We must continue focusing on helping families recover from the economic and social costs of the pandemic and get inflation under control. We must immediately protect the rights of women nationwide by codifying Roe V. Wade and cementing reproductive healthcare protections into law. Additionally, we need to safeguard our democracy against conspiracy theories and election deniers by updating the Electoral Count Act and ensuring states aren’t disenfranchising eligible voters. We must also continue to build on the work Democrats in Congress have undertaken to lower costs for working families, combat climate change and enact common-sense gun safety laws.

What, if any, action should Congress take on abortion?
The next Congress must take immediate action to defend reproductive rights and abortion access across the country. That includes codifying the protections Roe v. Wade provided before the misguided Dobbs decision and ensuring all women, regardless of zip code or income level, have access to the health care they need without the government interfering with personal medical decisions.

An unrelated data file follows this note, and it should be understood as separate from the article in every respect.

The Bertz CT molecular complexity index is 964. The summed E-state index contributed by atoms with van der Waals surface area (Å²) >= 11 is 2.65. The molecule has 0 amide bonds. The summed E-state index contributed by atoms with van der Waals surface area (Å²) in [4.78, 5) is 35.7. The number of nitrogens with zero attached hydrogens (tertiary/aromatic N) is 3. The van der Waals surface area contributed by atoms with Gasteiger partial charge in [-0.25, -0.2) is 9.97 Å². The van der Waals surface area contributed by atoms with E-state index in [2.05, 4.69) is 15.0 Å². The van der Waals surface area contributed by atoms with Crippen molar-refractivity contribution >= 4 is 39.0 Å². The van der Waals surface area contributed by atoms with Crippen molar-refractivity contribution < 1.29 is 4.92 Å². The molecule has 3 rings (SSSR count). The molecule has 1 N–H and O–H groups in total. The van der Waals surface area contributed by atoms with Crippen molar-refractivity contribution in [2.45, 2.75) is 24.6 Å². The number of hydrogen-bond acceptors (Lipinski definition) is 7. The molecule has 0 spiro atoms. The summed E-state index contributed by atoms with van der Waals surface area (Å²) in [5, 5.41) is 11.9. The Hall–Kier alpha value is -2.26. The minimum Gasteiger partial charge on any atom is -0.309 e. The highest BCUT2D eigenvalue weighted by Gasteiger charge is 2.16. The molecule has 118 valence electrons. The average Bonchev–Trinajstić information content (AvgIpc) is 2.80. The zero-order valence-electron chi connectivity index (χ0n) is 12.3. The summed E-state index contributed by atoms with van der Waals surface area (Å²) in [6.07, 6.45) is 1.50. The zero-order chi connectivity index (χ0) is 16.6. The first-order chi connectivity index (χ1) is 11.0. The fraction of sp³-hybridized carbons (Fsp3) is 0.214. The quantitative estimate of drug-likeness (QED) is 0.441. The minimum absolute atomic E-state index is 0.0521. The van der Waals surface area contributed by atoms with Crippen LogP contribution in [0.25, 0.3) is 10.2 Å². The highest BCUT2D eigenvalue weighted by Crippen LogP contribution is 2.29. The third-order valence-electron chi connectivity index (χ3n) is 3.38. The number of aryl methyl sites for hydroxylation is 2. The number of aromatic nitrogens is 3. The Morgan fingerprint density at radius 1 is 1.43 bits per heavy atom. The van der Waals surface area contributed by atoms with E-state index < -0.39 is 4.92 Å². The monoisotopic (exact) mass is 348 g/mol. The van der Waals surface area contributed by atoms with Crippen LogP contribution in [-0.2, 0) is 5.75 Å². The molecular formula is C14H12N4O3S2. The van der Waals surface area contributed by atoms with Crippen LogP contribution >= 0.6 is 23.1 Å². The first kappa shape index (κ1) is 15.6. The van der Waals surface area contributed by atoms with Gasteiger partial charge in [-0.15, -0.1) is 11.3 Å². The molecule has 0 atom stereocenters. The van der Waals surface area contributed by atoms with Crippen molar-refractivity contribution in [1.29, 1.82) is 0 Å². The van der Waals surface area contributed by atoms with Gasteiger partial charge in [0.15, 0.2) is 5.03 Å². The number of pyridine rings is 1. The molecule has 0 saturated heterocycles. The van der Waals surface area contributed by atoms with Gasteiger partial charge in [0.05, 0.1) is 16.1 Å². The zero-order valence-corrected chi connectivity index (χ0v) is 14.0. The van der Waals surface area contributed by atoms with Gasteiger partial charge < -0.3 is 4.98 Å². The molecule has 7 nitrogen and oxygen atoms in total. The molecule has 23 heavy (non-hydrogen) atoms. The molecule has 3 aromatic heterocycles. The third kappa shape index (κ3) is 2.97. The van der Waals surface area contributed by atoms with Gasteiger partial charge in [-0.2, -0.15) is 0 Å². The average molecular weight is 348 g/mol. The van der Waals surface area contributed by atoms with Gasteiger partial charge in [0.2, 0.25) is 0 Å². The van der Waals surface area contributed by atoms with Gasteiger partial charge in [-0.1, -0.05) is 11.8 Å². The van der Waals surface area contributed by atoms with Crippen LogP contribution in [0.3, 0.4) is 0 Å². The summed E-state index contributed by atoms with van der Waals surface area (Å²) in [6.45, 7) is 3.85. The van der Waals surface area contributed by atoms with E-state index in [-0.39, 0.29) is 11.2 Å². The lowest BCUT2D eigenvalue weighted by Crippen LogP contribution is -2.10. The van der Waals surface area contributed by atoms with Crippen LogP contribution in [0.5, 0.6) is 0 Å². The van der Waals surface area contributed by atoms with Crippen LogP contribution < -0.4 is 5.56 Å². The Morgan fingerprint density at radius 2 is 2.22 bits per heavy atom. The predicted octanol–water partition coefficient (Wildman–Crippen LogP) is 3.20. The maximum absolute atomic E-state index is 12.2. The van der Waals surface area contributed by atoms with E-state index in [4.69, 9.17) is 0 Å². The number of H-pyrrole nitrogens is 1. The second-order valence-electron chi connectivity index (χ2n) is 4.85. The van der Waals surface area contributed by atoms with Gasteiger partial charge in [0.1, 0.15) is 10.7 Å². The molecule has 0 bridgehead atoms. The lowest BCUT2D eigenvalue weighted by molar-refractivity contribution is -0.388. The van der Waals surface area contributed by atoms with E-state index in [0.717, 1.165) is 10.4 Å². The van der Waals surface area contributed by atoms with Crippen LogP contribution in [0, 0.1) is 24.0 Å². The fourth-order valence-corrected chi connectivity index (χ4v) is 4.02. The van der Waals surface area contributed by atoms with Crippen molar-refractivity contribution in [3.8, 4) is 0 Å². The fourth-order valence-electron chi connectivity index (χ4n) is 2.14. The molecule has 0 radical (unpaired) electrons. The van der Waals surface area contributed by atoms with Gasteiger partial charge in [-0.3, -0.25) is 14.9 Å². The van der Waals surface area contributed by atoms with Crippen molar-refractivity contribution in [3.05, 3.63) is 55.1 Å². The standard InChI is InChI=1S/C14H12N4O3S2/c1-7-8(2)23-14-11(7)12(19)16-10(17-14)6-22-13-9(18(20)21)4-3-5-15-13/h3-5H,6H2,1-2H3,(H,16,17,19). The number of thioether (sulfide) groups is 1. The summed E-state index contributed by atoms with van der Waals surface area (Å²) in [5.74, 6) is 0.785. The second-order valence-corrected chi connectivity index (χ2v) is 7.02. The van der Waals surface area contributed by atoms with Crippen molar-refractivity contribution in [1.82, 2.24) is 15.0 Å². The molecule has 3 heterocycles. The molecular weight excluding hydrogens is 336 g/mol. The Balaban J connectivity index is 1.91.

The chambers may be split between Republican and Democrat control next session. Where do you see actionable, common ground with the opposing party?
Throughout my time in the Colorado Legislature, I have always worked across the aisle to pass legislation to help Colorado families. That approach will not change in Congress. I’ve served in split chambers in the Colorado Legislature and I’ve served in a Democratic trifecta, and I was just as effective in each situation. I believe there should and can be common ground around protecting our democracy, bringing high-quality jobs to communities across our country, deploying broadband to underserved and rural communities, fighting the opioid epidemic, and lowering the cost of higher education.

What is the biggest threat facing the integrity of our elections?